This week I have a special treat for all the readers around the world. I had the pleasure of interviewing Sal Maktoub on his experience as a Tannoura artist and what the industry is like now. Why? In my Make Me Amazing Program, level 3 deals with learning regional dance styles and props. One lecture is about Sufism, Zaar and Tannoura. As always, the more research that is done, the more questions that are produced. Enjoy this educational and insightful article about tannoura by the amazing artist, Sal Maktoub!
In Your Words, What is the Tannoura Scene like in Egypt Right Now?
It Is one of those things that I have come to realize living there that there is always a demand for, even though people don’t care about it too much. With the Tannoura shows, you can have that entertainment year-round, even during Ramadan, but it is not so much that people are really into it. It is simply something that is expected to be seen and accepted by society. For example, in Egypt, not everyone wants to go see a belly dancer. Bellydance is expected to be seen and part of the traditional celebrations, but people don’t view them with a high amount of respect, it is the same with us.
The guys that do Tannoura and are considered the authority on it, are part of Al Tanoura Troupe. The performers in this troupe typically have a minimum of 3 shows a week, and also travel outside the country. If you are part of that troupe, you are considered to be the real deal, mainly because their shows are both entertaining and religious.
I would say that compared to belly dance and other entertainment types, that this is the art that is more accepted. It is the one type of performance that can cross that fence between being strictly entertainment or show the religious route.
When it comes to things like Zaar, people think of it as taboo or black magic. Tannoura on the other hand, has the entertainment factor which helps elevate it above the Zaar.
What Inspired You to Go to Egypt and Obtain a Performance Contract?
I always wanted to go. Ancient Egypt was my fascination as a kid. When I went for the first time it was 6 years ago (2011). I fell in love with everything there. I went after the first revolution, so I had no point of referent as to how things were (Egyptians would exclaim that things were better before the revolution). After that first trip, something within me said I had to go back. When I came back, I made sure to have money saved in case no opportunities came about. My main drive for taking that trip was that I just wanted to be a student again. I had been teaching for a few years and I wanted to be a student again, and I didn’t have anyone here or any place to learn the topics I wanted to dive into. What better place than the birth place of it all?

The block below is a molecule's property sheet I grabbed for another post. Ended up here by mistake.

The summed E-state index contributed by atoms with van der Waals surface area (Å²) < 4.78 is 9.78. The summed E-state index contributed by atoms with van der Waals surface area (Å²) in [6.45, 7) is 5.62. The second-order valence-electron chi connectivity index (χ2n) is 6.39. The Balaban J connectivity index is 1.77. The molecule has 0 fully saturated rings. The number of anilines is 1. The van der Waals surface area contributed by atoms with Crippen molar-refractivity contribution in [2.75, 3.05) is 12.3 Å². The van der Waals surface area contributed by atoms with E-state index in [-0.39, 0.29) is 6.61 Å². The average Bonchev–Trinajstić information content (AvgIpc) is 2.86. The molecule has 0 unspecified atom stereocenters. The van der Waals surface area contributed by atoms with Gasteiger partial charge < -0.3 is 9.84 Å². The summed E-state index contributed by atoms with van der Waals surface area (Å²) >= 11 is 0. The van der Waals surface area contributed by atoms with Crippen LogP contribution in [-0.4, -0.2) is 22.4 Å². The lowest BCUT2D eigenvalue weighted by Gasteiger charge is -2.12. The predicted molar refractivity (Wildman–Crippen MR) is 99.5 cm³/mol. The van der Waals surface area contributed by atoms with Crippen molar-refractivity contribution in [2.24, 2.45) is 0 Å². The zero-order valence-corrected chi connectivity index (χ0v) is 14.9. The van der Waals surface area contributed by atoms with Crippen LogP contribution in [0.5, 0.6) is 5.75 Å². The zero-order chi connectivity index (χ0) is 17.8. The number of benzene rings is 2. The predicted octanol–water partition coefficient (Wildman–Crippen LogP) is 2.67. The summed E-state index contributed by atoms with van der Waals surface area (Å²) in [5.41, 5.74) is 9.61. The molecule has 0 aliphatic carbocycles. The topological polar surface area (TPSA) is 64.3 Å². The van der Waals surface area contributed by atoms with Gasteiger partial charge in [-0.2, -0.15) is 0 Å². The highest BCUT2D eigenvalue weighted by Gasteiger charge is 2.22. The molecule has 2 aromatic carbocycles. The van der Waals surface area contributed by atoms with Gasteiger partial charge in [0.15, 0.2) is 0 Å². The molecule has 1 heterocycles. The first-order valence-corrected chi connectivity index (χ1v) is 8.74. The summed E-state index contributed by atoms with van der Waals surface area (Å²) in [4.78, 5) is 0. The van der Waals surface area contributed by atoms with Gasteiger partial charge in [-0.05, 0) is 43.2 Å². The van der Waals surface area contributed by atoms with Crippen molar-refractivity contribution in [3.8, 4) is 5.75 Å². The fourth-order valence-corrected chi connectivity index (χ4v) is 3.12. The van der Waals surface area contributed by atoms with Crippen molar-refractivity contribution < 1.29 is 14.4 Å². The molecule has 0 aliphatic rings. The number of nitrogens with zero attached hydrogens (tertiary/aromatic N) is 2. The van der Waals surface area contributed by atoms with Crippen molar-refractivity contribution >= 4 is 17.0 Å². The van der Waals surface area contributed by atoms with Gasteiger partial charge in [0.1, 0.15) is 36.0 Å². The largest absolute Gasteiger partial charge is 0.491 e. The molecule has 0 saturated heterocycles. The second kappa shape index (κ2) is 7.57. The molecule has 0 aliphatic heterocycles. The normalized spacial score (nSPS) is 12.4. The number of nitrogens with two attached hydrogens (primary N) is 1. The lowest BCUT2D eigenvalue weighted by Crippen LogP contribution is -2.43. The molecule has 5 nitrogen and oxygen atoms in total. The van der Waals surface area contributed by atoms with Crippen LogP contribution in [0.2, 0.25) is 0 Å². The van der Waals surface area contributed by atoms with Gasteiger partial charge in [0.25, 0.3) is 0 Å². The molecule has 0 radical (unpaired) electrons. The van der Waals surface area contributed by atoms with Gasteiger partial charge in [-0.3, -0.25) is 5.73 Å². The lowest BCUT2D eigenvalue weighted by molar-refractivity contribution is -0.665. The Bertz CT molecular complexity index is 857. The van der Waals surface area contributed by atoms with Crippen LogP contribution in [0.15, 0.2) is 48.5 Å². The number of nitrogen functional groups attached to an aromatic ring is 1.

On this second trip, I focused on the musical aspect of the Tannoura. I learned about playing the Saggat (the big ones). I didn’t go looking for a contract per say, it just kind of happened. Friends of friends of friends said that there was an opportunity, so I took the chance. I figured, “you might as well go to Sharm el-Sheikh and get some experience”. The opportunity was priceless and I had to learn very quickly! You have to perform 3,4,5 shows a night, and you don’t really have a day off and the timing is very different. You have to know your skill level to be able to accommodate all that stuff. There is no preparing for it, they just throw you to the wolves.
Tell Me About Sufism Through Your Eyes
Mystic, I think would be the first word that would come to mind. I wouldn’t say that what I do is Sufism and that Tannoura is Sufism. The Turkish style with the artist dressed in white is more of that type to me. As far as the spinning goes, if you do it the right way, with the right technique, you can definitely kind of escape. You just go into another world! And when you come out of it, you feel light and elevated and that you connected to something else that wasn’t down here.
As far as Sufism in Egypt, I know that it exists (they have celebrations for the birthdays of prophets and “saints” where Tanoura Dancers perform). I haven’t experienced those though so I cannot speak much about it. I will say that this is where things get controversial because it goes back to that “religious thing” and Islam.
Are the Majority of Tannoura Artists You Have Come Across Today Practitioners of Sufism or Not?